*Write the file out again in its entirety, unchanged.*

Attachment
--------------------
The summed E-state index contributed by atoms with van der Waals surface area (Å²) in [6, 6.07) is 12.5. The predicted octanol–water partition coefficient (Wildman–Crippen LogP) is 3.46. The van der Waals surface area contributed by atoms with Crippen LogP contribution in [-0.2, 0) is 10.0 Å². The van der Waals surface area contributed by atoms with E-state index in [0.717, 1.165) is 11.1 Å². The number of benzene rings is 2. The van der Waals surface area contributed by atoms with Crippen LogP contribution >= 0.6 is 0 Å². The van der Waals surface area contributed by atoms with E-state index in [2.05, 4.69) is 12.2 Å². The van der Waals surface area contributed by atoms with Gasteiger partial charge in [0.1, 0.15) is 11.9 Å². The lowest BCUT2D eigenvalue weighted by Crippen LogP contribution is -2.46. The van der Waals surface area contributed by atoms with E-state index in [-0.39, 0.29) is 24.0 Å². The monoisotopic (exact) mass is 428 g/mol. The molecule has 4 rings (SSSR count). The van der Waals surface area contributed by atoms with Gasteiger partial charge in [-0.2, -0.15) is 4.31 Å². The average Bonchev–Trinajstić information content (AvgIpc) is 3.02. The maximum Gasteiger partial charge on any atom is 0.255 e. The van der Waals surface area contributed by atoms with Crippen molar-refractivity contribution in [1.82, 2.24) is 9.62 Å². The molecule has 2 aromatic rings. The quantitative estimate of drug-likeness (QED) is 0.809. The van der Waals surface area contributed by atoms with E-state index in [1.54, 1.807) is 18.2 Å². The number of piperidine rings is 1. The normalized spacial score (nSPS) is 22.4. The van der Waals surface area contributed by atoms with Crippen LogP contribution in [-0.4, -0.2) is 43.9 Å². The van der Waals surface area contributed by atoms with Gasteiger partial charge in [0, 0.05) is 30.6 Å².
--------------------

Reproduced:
The summed E-state index contributed by atoms with van der Waals surface area (Å²) in [6, 6.07) is 12.5. The predicted octanol–water partition coefficient (Wildman–Crippen LogP) is 3.46. The van der Waals surface area contributed by atoms with Crippen LogP contribution in [-0.2, 0) is 10.0 Å². The van der Waals surface area contributed by atoms with E-state index in [0.717, 1.165) is 11.1 Å². The number of benzene rings is 2. The van der Waals surface area contributed by atoms with Crippen LogP contribution >= 0.6 is 0 Å². The van der Waals surface area contributed by atoms with E-state index in [2.05, 4.69) is 12.2 Å². The van der Waals surface area contributed by atoms with Gasteiger partial charge in [0.1, 0.15) is 11.9 Å². The lowest BCUT2D eigenvalue weighted by Crippen LogP contribution is -2.46. The van der Waals surface area contributed by atoms with E-state index in [-0.39, 0.29) is 24.0 Å². The monoisotopic (exact) mass is 428 g/mol. The molecule has 4 rings (SSSR count). The van der Waals surface area contributed by atoms with Gasteiger partial charge in [-0.2, -0.15) is 4.31 Å². The average Bonchev–Trinajstić information content (AvgIpc) is 3.02. The maximum Gasteiger partial charge on any atom is 0.255 e. The van der Waals surface area contributed by atoms with Crippen molar-refractivity contribution in [1.82, 2.24) is 9.62 Å². The molecule has 2 aromatic rings. The quantitative estimate of drug-likeness (QED) is 0.809. The van der Waals surface area contributed by atoms with E-state index in [1.54, 1.807) is 18.2 Å². The number of piperidine rings is 1. The normalized spacial score (nSPS) is 22.4. The van der Waals surface area contributed by atoms with Crippen LogP contribution in [-0.4, -0.2) is 43.9 Å². The van der Waals surface area contributed by atoms with Gasteiger partial charge in [0, 0.05) is 30.6 Å².